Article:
The immune system is the body’s form of defense. It is comprised of organs, tissues, and cell products that all work together to fight harmful substances such as pathogens that cause infection and disease. The ability to fight off illness and disease depends on several factors, but the way one reacts to stress, and the health of the immune system are things that can be influenced. The brain and the immune system are in constant communication. The balance between the two is very delicate, but can be disrupted by any kind of stress. (Bryant). “The psychosocial state of a person can have direct impacts on the immune system.” (Mayoclinic). According to Hansen, there are two main ways that stress has a direct, negative effect on the immune system including:
- It creates chronic inflammatory conditions
- It lowers the immunity of those who otherwise might have a healthy immune system.
With prolonged stress, the body may develop a resistance to cortisol, and does not respond to it properly if it is present in the blood for long periods. Instead, it ramps up a production of substances that actually promote inflammation leading to a state of chronic inflammation. (Hansen). The white blood cells, or leukocytes, which are the main fighter cells of the immune defense system, are made up of classes including: natural (NK) killer, lymphocytes, monocytes, and granulocytes. Each type of cell has its own functions.
Natural Killer (NK) cells are just as the name suggests, and part of the first line of defense against virus infected and cancer cells. (MedicineNet.com). According to mind-body-health.net, it is known that stress can suppress the immune system, through the action of adrenaline and cortisol, recent research shows the HPA axis can actually have a positive effect on the immune system, reversing the effects of cortisol and increasing the killing ability of natural killer (NK) cells. (1).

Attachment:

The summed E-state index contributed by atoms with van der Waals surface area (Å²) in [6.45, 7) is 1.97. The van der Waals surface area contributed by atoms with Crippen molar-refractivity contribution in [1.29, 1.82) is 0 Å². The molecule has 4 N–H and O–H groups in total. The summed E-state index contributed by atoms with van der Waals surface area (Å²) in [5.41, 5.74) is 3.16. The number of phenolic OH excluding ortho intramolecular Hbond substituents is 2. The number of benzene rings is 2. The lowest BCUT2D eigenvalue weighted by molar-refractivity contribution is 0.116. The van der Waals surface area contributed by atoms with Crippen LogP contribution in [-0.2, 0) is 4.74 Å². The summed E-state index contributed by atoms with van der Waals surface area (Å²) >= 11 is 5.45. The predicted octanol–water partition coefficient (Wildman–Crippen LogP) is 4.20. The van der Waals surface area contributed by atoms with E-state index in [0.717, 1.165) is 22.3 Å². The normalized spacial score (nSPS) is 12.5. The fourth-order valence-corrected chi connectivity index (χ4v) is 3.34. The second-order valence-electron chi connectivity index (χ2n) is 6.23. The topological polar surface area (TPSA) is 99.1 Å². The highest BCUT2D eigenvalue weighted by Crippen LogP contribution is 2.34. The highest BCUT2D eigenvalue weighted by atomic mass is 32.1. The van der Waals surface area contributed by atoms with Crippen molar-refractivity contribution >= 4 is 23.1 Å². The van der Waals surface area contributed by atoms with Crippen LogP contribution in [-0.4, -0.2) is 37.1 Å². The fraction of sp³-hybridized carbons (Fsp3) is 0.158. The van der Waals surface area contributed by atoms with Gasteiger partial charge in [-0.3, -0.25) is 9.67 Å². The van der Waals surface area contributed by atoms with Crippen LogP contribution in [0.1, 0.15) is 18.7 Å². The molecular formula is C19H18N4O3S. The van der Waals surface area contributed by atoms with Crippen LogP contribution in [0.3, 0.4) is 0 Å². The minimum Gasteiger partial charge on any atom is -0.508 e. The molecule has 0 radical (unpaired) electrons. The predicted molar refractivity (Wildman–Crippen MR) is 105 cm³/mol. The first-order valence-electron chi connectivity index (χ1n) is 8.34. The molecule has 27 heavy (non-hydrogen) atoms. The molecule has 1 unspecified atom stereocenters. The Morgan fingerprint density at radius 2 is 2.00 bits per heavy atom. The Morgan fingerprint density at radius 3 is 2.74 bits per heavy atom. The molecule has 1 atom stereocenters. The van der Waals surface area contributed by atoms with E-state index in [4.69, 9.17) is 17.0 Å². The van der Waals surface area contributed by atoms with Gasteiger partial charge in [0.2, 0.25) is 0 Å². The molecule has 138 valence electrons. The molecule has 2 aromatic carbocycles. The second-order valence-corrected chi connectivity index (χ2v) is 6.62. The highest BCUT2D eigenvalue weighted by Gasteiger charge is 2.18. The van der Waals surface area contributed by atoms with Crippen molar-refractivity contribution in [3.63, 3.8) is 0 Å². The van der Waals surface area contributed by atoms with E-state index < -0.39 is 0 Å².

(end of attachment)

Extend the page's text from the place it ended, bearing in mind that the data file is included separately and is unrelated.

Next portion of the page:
Lymphocytes are cells that help regulate the body’s immune system and is subdivided into B-cells, T-cells, and natural killer cells. B-cells are responsible for the production and secretion of antibodies that help identify and fight infections in the body. T-cells are responsible for making close and direct contact with the antigen. (Mayoclinic). When a person experiences prolonged stress, the body needs those T-cells and white blood cells, and unfortunately cortisol continues to suppress them, thus weakening the immune system over time. (Calmclinic). In a healthy immune system, white blood cells gather at an infected or injured site in the body and produce substances that help fight off the infection. In a person with lupus, both B-cells and T-cells can become overactive. The two main consequences of this altered white blood cell activity are the production of autoantibodies and inflammation. (Petri MD).
Monocytes mark cells that need to be destroyed by lymphocytes, and are able to consume, or ‘munch,’ on harmful bacteria, fungi and viruses. Then enzymes in the monocyte’s body kill and break down the germs into pieces. (Study.com)
Granulocytes are able to ingest foreign parasites. During stress, the release of cortisol causes a shift from a cell based immunity to an antibody response. This shift to the antibody response results in a poorer ability to fight viral infections, and increased susceptibility to allergies. (MBH.net).
Autoantibodies are antibodies, or proteins the body produces to fight off infections and other invaders. These antibodies destroy the body’s own cells. With a lupus immune system, the antibodies are produced at a very fast rate and attack the body’s healthy tissue erroneously which may be due to chronic stress. Autoantibodies cause inflammation, pain, and damage in various parts of the body. Types of autoantibodies include:
- Antinuclear antibodies (ANA) – About 98 percent of people with lupus possess antinuclear antibodies which can attack critical parts of cells.
- Antiphospholipid antibodies- These can also damage important components of cells and can also cause pregnancy complications, stroke, heart attacks, and other blood clots. (Hopkinslupus).